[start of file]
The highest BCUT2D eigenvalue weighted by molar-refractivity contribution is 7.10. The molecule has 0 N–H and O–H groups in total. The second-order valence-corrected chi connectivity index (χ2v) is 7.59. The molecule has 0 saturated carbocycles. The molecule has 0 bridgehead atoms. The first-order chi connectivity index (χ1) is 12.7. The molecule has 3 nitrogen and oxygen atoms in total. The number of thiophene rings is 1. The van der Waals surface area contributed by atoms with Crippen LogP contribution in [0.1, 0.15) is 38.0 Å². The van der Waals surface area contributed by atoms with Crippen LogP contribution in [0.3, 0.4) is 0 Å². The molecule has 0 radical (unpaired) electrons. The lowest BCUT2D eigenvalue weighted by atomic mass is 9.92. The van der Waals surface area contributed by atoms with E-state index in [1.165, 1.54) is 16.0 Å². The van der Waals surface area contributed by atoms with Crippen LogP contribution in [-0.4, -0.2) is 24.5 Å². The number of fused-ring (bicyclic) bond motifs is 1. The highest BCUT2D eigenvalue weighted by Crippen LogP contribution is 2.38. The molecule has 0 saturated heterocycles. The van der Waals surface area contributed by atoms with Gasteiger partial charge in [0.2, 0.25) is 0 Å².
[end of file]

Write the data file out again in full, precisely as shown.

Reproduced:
The highest BCUT2D eigenvalue weighted by molar-refractivity contribution is 7.10. The molecule has 0 N–H and O–H groups in total. The second-order valence-corrected chi connectivity index (χ2v) is 7.59. The molecule has 0 saturated carbocycles. The molecule has 0 bridgehead atoms. The first-order chi connectivity index (χ1) is 12.7. The molecule has 3 nitrogen and oxygen atoms in total. The number of thiophene rings is 1. The van der Waals surface area contributed by atoms with Crippen LogP contribution in [0.1, 0.15) is 38.0 Å². The van der Waals surface area contributed by atoms with Crippen LogP contribution in [0.3, 0.4) is 0 Å². The molecule has 0 radical (unpaired) electrons. The lowest BCUT2D eigenvalue weighted by atomic mass is 9.92. The van der Waals surface area contributed by atoms with E-state index in [1.165, 1.54) is 16.0 Å². The van der Waals surface area contributed by atoms with Crippen LogP contribution in [-0.4, -0.2) is 24.5 Å². The number of fused-ring (bicyclic) bond motifs is 1. The highest BCUT2D eigenvalue weighted by Crippen LogP contribution is 2.38. The molecule has 0 saturated heterocycles. The van der Waals surface area contributed by atoms with Gasteiger partial charge in [0.2, 0.25) is 0 Å².